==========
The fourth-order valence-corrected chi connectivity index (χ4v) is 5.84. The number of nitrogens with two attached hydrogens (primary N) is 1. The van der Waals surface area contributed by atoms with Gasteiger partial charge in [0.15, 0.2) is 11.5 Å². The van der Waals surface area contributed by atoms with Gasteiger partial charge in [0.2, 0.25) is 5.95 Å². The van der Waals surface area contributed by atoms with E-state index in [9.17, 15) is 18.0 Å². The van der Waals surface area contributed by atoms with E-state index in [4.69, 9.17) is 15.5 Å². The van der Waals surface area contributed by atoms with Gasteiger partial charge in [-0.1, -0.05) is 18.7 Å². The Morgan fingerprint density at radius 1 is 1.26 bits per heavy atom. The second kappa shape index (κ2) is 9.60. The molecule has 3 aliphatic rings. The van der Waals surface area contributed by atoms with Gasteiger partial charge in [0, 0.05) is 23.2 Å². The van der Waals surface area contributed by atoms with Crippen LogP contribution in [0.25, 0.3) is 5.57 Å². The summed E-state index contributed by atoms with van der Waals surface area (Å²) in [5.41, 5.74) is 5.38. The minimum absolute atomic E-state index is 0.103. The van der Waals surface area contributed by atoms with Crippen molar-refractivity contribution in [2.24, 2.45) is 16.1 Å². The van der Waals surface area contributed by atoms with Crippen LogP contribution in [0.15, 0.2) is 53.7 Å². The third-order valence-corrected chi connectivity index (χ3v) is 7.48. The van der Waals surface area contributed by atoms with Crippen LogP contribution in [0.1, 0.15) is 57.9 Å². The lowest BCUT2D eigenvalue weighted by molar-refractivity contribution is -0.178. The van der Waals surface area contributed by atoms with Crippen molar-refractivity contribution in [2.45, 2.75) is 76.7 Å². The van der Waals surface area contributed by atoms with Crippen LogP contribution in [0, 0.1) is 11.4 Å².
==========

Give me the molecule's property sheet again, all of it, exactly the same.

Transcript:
The fourth-order valence-corrected chi connectivity index (χ4v) is 5.84. The number of nitrogens with two attached hydrogens (primary N) is 1. The van der Waals surface area contributed by atoms with Gasteiger partial charge in [0.15, 0.2) is 11.5 Å². The van der Waals surface area contributed by atoms with Gasteiger partial charge in [0.2, 0.25) is 5.95 Å². The van der Waals surface area contributed by atoms with E-state index in [9.17, 15) is 18.0 Å². The van der Waals surface area contributed by atoms with E-state index in [4.69, 9.17) is 15.5 Å². The van der Waals surface area contributed by atoms with Gasteiger partial charge in [-0.1, -0.05) is 18.7 Å². The Morgan fingerprint density at radius 1 is 1.26 bits per heavy atom. The second kappa shape index (κ2) is 9.60. The molecule has 3 aliphatic rings. The van der Waals surface area contributed by atoms with Gasteiger partial charge in [0, 0.05) is 23.2 Å². The van der Waals surface area contributed by atoms with Crippen LogP contribution in [0.25, 0.3) is 5.57 Å². The summed E-state index contributed by atoms with van der Waals surface area (Å²) in [5.41, 5.74) is 5.38. The minimum absolute atomic E-state index is 0.103. The van der Waals surface area contributed by atoms with Crippen molar-refractivity contribution in [2.24, 2.45) is 16.1 Å². The van der Waals surface area contributed by atoms with Crippen LogP contribution in [0.15, 0.2) is 53.7 Å². The third-order valence-corrected chi connectivity index (χ3v) is 7.48. The van der Waals surface area contributed by atoms with Crippen LogP contribution in [0.1, 0.15) is 57.9 Å². The lowest BCUT2D eigenvalue weighted by molar-refractivity contribution is -0.178. The van der Waals surface area contributed by atoms with Crippen molar-refractivity contribution in [2.45, 2.75) is 76.7 Å². The van der Waals surface area contributed by atoms with Crippen LogP contribution in [0, 0.1) is 11.4 Å².